I've gone over to the dark side.
That's what one of my friends calls it when someone chucks their old-school cell phone and moves into the world of smart phones. However, my dark side is brightened by the fact that it's not inhabited by Crackberries, but rather by the imminently cooler iPhone. And in iPhone-Land, it's not about the email, web browsing or the texting. It's all about the apps.
First, let's talk demographics. When the iPhone first came out a little less than two years ago - the people most likely to lust after it were men. To be more specific, affluent men aged 18 to 34. (This was pre-recession, remember....). In fact, many a man was literally frenzied over being the first of his kind to own an iPhone, as this 2007 Time Magazine article illustrates.
Fast forward two years, and you'll find that women are increasingly drawn to the sleek design and intuitive platform that makes iPhone so fun to use. Although no specific gender data is available, Internet traffic researcher Quantcast reports that as of last month -- nearly as many women as men visited buyiphone.apple.com, and that the vast majority of those interested in the iPhone have kids in the house, many of them teenagers.
With Apple reaching a saturation point for iPod and iTunes usage by teens according to Piper Jaffray's 17th semi-annual teen survey ("86 percent of students who own an MP3 player indicated that they own an iPod") - Apple is going to turn its laser vision on turning the iPhone into the next must-have device for the sullen set. As AppleInsider reports, the cost of the iPhone's AT&T plan has prevented many parents from investing in an iPhone for their teenager. But Apple is expected "to address this issue in the coming months, with a family of iPhone models including a high end model with current plan pricing and possibly a low-end model with fewer features and lower-cost monthly data plans."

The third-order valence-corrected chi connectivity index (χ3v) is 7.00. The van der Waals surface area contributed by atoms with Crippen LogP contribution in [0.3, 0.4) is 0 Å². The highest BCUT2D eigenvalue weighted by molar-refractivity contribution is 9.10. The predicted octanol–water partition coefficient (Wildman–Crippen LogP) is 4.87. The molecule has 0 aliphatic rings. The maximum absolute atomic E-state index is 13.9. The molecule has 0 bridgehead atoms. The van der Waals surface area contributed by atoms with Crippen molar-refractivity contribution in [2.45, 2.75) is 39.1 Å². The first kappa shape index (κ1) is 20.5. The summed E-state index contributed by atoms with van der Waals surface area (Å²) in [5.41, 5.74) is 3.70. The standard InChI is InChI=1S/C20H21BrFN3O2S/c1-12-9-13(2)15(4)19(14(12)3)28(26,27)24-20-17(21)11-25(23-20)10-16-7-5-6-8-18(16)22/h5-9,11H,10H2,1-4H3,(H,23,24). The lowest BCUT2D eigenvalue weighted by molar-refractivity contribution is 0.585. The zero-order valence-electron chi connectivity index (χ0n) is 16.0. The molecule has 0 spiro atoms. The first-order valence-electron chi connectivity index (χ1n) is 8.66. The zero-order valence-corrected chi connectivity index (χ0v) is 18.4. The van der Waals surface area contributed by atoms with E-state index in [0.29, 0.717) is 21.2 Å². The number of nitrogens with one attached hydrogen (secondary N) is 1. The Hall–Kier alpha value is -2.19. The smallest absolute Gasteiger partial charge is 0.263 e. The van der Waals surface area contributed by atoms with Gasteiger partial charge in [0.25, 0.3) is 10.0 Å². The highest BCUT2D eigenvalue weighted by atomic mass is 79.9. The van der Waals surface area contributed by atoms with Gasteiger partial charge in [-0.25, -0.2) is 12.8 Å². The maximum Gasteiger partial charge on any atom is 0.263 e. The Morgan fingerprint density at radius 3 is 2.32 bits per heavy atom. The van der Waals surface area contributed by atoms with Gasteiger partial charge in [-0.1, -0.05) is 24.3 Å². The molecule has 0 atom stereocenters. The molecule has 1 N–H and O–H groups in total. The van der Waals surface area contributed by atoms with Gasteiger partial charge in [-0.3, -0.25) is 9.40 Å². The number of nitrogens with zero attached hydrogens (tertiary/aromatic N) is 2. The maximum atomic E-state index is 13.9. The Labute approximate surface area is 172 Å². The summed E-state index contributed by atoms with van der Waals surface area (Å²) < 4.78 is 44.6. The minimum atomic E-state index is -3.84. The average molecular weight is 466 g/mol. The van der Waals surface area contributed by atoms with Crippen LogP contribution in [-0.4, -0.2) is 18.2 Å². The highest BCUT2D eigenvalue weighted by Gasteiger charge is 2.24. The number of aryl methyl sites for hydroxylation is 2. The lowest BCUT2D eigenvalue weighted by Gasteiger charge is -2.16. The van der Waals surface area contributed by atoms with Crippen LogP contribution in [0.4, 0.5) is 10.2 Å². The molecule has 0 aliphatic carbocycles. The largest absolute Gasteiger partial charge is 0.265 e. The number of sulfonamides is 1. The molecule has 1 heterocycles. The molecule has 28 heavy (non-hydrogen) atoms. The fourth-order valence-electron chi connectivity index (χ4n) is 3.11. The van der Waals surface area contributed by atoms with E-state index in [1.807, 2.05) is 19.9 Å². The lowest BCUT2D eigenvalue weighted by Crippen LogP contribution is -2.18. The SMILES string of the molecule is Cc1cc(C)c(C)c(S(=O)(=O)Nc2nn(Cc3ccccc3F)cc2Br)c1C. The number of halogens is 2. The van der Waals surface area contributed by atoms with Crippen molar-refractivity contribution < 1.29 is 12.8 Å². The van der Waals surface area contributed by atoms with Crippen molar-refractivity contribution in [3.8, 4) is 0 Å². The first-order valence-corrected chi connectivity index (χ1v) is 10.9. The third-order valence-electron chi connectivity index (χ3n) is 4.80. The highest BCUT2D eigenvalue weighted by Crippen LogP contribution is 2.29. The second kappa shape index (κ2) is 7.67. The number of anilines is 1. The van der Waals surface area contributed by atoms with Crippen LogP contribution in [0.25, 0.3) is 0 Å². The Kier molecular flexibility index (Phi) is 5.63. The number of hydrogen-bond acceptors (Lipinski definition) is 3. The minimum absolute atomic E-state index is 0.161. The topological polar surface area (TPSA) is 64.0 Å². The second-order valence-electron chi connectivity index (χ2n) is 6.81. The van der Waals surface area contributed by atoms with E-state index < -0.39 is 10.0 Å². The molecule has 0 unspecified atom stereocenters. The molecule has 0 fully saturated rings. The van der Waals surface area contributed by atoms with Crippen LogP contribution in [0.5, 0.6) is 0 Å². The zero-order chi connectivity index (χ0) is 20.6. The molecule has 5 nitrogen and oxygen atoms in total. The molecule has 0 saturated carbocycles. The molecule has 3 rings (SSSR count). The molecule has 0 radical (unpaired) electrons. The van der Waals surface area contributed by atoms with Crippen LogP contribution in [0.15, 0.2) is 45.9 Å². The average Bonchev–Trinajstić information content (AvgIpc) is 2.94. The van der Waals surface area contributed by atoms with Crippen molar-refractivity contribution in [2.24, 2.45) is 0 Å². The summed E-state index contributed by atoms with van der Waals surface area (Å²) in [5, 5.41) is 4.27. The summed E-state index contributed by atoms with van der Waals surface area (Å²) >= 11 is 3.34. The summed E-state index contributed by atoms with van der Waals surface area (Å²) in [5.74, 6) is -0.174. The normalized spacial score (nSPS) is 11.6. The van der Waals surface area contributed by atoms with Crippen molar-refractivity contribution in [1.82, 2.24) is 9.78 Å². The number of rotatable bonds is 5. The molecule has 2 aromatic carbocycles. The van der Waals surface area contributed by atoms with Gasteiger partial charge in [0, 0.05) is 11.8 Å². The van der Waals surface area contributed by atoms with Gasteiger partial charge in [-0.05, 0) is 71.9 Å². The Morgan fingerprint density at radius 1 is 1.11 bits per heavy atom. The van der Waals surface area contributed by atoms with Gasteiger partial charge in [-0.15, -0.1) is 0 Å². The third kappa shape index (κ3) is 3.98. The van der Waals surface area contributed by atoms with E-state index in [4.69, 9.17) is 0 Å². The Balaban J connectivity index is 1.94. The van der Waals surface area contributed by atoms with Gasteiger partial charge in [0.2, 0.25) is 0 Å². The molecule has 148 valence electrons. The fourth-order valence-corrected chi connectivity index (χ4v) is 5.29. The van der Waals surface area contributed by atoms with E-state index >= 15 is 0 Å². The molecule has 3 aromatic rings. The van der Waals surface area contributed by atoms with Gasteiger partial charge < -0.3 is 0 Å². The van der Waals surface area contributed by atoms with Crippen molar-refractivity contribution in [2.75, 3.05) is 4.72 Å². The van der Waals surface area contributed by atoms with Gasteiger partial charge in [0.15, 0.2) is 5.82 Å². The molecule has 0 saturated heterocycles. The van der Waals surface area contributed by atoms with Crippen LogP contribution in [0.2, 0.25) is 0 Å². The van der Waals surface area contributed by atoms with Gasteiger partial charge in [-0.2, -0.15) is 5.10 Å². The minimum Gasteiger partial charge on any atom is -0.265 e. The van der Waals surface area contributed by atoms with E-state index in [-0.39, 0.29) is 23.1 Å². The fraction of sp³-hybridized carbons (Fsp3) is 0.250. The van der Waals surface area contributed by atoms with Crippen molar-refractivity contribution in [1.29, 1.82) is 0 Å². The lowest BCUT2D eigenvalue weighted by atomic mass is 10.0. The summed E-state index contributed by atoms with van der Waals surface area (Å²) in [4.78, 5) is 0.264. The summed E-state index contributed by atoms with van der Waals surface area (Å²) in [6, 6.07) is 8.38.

Then it's "Catie bar the door!" Once the kids get an iPhone -- you KNOW that mom is right behind.
Which brings us to the app explosion (see "Apple's Apps Store Nears One Billion Served" in NYTimes), which you are seeing now in commercials and which are seemingly aimed primarily at men and boys ("Top Ten iPhone Apps" in Wired).
However, when the average iPhone user starts looking more like me and my kids - you will start seeing the apps change as well. Less iShoots and Tap Tap Revenges, and more useful things like nutrition guides, calorie counters, grocery price comparisons and weather forecasts. In fact, according to MediaPost's Online News Daily, it may already be happening.
Women, and specifically women who are moms with kids in the house, remain the most powerful consumer group on the planet. As a new iPhone user and a member of this power elite -- I'm curious what Apple and all its App-lets will create to keep iHappy.